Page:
German Avenues: North to South

Germany’s longest scenic route picks its way from the dazzling wall of pure white cliffs at Cape Arkona on the Baltic island of Rugen, to the flowered gardens of Reichenau, the island gem in the temperate beauty of Lake Constance. For 2,500 km (1,562 mi) between Poland in the extreme north and the southern borders with France and Switzerland, it wends through central Germany’s most vivid scenery. It’s a leisurely road, but it is not random. Its path is determined by the avenues of trees that line what used to be trade routes and super­highways, and are now forgotten byways. The trees were planted centuries ago as windbreaks, and to provide summer shade. Now, they provide an almost unbroken, leafy canopy of continuous charm that crosses eight of Germany’s federal states – a magical path that brings travellers close to some of the country’s finest cities and landmarks, without ever losing its own transcendental quality of peacefulness.
After the rivers, lakes and shimmering water-worlds of Mecklenburg and Brandenburg, the Avenues Route splits at Rheinsberg. One branch continues into Saxony-Anhalt on its way to Goslar (one of dozens of UNESCO World Heritage Sites and Biosphere Reserves in transit) before turning south above Gottingen; the other leads to Dresden and the extraordinary pristine landscapes of the Erzegebirge mountains along the Czech border, then twists along the river gorges and remote forested hills of Thuringia. Linden trees, oaks, maples, chestnuts and poplars alter the road’s character with the seasons. Framing castles and palaces, fields of yellow rapeseed and open tracts dotted with red poppies and blue cornflowers, the promise of the Avenues is renewed and fulfilled down the Lahn Valley and above the Rhine gorge, to the Black Forest and up into the Alps. It’s one of Germany’s very best surprises.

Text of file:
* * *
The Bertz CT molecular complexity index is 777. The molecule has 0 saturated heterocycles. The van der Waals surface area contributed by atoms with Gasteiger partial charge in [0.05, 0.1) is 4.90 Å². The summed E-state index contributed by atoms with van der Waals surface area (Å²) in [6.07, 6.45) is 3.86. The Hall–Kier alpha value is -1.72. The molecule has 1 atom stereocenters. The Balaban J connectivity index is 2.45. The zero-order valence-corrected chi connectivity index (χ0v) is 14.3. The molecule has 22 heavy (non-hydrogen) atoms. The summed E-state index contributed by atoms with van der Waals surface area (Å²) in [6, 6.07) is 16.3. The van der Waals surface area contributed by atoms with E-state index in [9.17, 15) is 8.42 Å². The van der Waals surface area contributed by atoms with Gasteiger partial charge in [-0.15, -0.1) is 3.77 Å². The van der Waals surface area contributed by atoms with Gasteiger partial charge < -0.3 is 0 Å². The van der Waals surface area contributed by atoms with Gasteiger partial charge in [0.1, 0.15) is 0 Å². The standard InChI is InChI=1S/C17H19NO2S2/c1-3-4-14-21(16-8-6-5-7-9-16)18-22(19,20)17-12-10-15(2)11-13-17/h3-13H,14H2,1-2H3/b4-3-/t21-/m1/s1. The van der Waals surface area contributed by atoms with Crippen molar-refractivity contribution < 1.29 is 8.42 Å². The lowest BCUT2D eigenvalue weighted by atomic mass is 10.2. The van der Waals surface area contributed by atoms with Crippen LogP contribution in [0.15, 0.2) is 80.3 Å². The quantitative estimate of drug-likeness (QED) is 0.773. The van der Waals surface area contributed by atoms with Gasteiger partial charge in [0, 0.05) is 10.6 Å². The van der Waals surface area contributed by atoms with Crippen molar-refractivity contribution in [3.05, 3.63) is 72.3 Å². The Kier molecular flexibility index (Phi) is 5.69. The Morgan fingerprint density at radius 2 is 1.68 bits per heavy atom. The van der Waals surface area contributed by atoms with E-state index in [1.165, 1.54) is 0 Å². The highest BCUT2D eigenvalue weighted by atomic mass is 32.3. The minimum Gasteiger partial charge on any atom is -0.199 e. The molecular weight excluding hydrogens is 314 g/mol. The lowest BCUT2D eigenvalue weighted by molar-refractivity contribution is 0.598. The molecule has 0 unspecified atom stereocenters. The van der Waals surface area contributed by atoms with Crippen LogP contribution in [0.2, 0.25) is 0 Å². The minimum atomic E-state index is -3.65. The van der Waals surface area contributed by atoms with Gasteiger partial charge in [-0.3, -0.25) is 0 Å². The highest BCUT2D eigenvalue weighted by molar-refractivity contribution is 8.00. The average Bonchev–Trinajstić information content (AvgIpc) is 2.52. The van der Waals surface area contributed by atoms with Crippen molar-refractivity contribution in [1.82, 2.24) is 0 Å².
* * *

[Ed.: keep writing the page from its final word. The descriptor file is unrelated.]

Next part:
By motorbike or car


May to October


7-10 days by motorbike or car, but motorbike clubs recommend allowing at least 14 days.


Meissen’s porcelain, the Bauhaus at Dessau, Dresden’s Zwinger Palace, Saalfeld’s fairy grottoes, Bad kreuznach’s medieval bridge-houses,  castles at Rheinsberg, Koblenz and 100 other stunning sites.

The ‘secret corridor’ – If you don’t actually visit any of the cities on the Route, you could believe from the Avenues that Germany was to a large extent a vast nature park.
The UNESCO World Heritage site of Reichenau – Germany’s oldest monastery complex, and repository of Its historic Benedictine soul.


It’s a miracle the Avenues Route still exists. Under an EU ruling, France has been forced to cut down swathes of its own trees along Its famous poplar-lined highways
because of the ‘risk’ of ‘strobe-effect’ when you drive down them very fast in sunshine.

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